Video About Hearings
Watch the hearing preparation video on “How to Prepare for a Hearing.” The video is subtitled in English, Italian, Spanish, Haitian Creole, Chinese, Russian, Korean, Polish, and Bengali.
Do I Need an Attorney?
Do I need an attorney to represent me at the hearing?
You have the right to contact an attorney or registered representative to represent you at the hearing. You do not have to be represented by an attorney.
Does the UIAB provide or recommend attorneys?
The Board does not provide or recommend attorneys, but it does maintain a list of attorneys and other persons and organizations that represent claimants. This list can be accessed using the link below. Claimants may be charged a fee for the services provided by an attorney or other representative, but only if the decision goes in the claimant’s favor and only after the Board approves the fee. The list also includes organizations that provide legal services for free.
Hearing Case File
What is the hearing file?
The hearing file contains documents used by the Department of Labor in reaching its determination. These documents may include Department of Labor forms, questionnaires or written statements completed by the claimant or the employer and/or summaries of telephone interviews prepared by a Department of Labor representative. The hearing file may also contain documents sent in by the claimant or the employer prior to the hearing. Nothing in the hearing file may be used by the ALJ in the decision unless it is introduced as evidence at the hearing. If you would like a document to be considered as evidence, you must make a request to the ALJ.
Reviewing the case file in advance of your hearing.
All hearings are currently held by telephone. You will receive a copy of the entire hearing file in the mail with your hearing notice. If the copy of the file did not come with the hearing notice, immediately call the hearing location at the phone number listed on top of the hearing notice and a new copy will be sent to you. You should have a copy of your case file if you meet with an attorney or representative.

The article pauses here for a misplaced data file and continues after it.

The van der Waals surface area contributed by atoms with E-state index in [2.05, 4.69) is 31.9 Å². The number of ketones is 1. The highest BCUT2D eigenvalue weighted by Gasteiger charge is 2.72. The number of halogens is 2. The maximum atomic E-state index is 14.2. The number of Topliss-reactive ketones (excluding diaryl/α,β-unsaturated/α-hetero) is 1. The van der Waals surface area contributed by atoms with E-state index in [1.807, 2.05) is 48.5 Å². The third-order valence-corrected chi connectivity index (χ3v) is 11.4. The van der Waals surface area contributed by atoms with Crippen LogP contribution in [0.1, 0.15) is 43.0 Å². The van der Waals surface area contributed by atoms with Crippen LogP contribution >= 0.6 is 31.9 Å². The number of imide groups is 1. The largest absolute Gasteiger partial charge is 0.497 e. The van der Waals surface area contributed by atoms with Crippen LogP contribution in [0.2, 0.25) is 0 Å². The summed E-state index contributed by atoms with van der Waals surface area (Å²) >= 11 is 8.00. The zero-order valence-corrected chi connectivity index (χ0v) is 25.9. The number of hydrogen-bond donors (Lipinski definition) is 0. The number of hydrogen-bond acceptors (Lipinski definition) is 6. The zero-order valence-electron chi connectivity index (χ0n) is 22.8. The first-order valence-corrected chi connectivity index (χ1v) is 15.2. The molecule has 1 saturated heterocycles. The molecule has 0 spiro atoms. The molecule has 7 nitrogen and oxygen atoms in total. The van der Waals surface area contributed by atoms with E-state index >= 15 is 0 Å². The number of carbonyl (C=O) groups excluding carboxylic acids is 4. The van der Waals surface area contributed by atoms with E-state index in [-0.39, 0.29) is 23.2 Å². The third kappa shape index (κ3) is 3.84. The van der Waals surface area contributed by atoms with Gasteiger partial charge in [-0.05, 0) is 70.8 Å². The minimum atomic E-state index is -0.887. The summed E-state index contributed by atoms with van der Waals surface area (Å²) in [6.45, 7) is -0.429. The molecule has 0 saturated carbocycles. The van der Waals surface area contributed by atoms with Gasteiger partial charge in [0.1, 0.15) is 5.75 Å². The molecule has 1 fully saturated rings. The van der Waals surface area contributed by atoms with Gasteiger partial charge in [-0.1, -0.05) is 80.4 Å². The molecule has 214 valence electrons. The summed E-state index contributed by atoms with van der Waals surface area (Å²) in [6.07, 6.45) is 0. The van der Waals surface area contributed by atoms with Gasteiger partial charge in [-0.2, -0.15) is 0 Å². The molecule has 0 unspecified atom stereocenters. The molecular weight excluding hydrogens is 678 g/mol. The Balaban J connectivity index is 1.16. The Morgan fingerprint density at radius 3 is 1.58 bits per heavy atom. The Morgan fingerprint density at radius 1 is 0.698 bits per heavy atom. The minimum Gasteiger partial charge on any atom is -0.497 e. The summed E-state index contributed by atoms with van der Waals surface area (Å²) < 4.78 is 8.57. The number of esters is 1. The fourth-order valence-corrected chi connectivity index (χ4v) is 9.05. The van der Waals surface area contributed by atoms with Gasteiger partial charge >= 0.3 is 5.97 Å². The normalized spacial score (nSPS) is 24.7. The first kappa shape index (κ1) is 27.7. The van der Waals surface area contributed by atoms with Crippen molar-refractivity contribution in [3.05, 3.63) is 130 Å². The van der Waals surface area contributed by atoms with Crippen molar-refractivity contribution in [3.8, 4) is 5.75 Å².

The documents in the file will have page numbers, usually in the lower right-hand corner. Keep the documents in the same order they were in when you received the packet. This will allow you to find a document quickly during the hearing.
Make sure you have the file with you at the hearing.
Witness and Evidence
If you have a witness, arrange for them to appear.
It is important that you speak with any witnesses that can help your case and arrange for them to be available by phone at the time of your hearing. Be prepared to provide the ALJ with the witness’s telephone number. Let your witness know that the ALJ may not call them at the beginning of the hearing, so they should remain available to be called at any point during the hearing. The hearing may take as long as an hour or more. If your witness is only available for a limited period of time, make sure to tell the ALJ at the beginning of the hearing.
What if I cannot get the witnesses or documents that I need, or I have a witness who is not available on the day of the hearing?
Be prepared to testify and present the rest of your evidence at the hearing. Explain to the ALJ who the witness is or what the documents are, why the witness is not available that day, and why you believe the witness or document is necessary. If the ALJ decides that the missing evidence is necessary, the hearing can be adjourned (postponed) and rescheduled to a later date, or it can be closed with the right to apply to reopen. If necessary, the ALJ may also issue a subpoena to help you get the document or witness.
Can I send documents that help my case to the judge before the hearing?